The Pantheon is a majestic temple that, since the I century AD, has preserved almost intact its impressive look. It used to be a pagan edifice, which was consecrated as Christian church in 604 AD.
A dive into the past of about two thousand years, but still a surprising case of technology in service of art: anything in this building has something supernatural, from the colourful floor to the great monolithic pillars outside and a cupola like that, dear all, would be hard to realize even using the modern instruments! :-)
During the Roman Age, from outside, the visual impact of Pantheon was quite different: the street level was significantly lower and people accessed the pronaos through a staircase, the presence of imposing buildings leaning against each other at both the sides of the temple, obstructed a proper external view. The visitors, expecting a traditional temple, entered through the pronaos and stayed bewildered in front of such a spectacle.
Unlike the Greeks simplicity in architecture, the Romans emphasized grandeur. Building of breath-taking palaces, temples, and stadiums showed the power and dignity of Rome. In the creation of the Pantheon, Romans developed the round dome roof using concrete as a building material.
The cupola can be reasonably considered the biggest in Europe. The Romans resorted to a brilliant expedient to build such a simple but genial structure: they used heavy materials and supporting walls to make the base of the cupola and lightened the top. The concrete was mixed with scales of bricks to make the lower part, while going up there are tuff scales and porous volcanic material, until the height of lightness: at the top is a circular opening called the oculus - oculus means "eye" in Latin - which lets in a round shaft of light that at different times of year illuminates different niches and was meant to function originally in at least two distinct ways. It acted as a spotlight which over the course of the year gave fair and measured visibility to the various deities, foreign and native, whose statues inhabited the niches around the dome's interior. The oculus also served as a calendar marking time, uniting the Roman world under the aegis of the only absolutely equitable system of measurement they knew, the clock of heaven itself.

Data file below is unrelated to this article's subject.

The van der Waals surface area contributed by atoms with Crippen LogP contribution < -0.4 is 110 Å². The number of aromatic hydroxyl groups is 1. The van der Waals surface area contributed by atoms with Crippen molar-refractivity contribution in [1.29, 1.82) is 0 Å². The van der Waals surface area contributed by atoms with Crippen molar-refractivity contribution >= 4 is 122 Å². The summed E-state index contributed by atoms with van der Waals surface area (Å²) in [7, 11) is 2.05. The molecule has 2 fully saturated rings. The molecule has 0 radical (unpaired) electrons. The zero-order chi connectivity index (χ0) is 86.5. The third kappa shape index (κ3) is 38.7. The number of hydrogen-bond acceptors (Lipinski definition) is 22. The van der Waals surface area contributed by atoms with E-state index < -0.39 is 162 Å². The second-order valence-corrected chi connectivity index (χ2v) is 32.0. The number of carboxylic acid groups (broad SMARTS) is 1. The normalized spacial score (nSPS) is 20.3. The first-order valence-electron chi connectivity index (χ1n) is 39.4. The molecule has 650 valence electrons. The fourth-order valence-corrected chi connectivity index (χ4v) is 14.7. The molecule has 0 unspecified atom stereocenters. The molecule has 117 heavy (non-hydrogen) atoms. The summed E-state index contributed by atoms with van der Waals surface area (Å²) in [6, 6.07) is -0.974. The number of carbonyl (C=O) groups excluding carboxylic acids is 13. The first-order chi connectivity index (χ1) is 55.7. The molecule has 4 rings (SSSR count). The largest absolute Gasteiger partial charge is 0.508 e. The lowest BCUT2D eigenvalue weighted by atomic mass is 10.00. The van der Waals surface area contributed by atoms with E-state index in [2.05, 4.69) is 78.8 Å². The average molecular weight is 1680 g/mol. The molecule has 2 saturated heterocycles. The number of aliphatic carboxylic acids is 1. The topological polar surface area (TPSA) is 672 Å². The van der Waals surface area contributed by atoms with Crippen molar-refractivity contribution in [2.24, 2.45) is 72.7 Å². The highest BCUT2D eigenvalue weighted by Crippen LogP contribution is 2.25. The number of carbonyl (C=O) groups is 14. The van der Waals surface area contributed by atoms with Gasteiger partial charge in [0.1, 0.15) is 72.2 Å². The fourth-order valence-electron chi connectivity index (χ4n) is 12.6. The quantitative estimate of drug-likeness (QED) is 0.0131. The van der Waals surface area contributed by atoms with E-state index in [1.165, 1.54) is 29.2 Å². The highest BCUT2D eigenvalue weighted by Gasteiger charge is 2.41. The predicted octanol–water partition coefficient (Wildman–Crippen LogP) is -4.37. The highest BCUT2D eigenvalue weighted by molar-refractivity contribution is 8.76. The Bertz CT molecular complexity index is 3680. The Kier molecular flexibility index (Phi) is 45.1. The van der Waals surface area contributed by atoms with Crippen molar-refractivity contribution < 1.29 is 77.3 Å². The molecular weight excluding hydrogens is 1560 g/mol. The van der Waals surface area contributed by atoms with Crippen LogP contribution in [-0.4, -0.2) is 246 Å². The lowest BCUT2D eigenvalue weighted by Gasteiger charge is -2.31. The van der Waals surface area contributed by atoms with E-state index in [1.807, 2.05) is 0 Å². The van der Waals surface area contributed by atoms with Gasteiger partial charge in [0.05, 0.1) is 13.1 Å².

According to the legend, the oculus, which is uncovered, does not let the rain passing inside. Actually this phenomenon is caused by the so-called "effetto camino": a combination of forces inside the cupola, able to pulverize the rain drops, so that they get too small to be seen with the naked eye. There is an efficacious draining system to avoid inaesthetic puddles.
The temple was dedicated to all the divinities and deeply wanted by the Emperor Adrian, even though the author of this miracle of harmony and perfection is probably destined to be unknown.
Some historians do attribute it to Apollodorus of Damascus... as a matter of fact the temple was built over the ruins of a previous edifice ercted by the consul Marcus Vipsanius Agrippa in 27 BC, as still written on the façade. Adrian wanted a huge porticoed piazza to surround the Church, nowadays substituted by the beautiful Piazza della Rotonda, with Renaissance fountain and the notable Egyptian obelisk belonged to Ramesses III.
Turned into a Christian temple at the beginning of the VII century with the name of St Maria Ad Martyres, the Pantheon became, from the XVI century, tomb of some important artists like Raffaello Sanzio, as per his own want. You will even admire the graves of Vittorio Emanuele II and some members of the Savoy family.
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Address in Rome:
Piazza della Rotonda.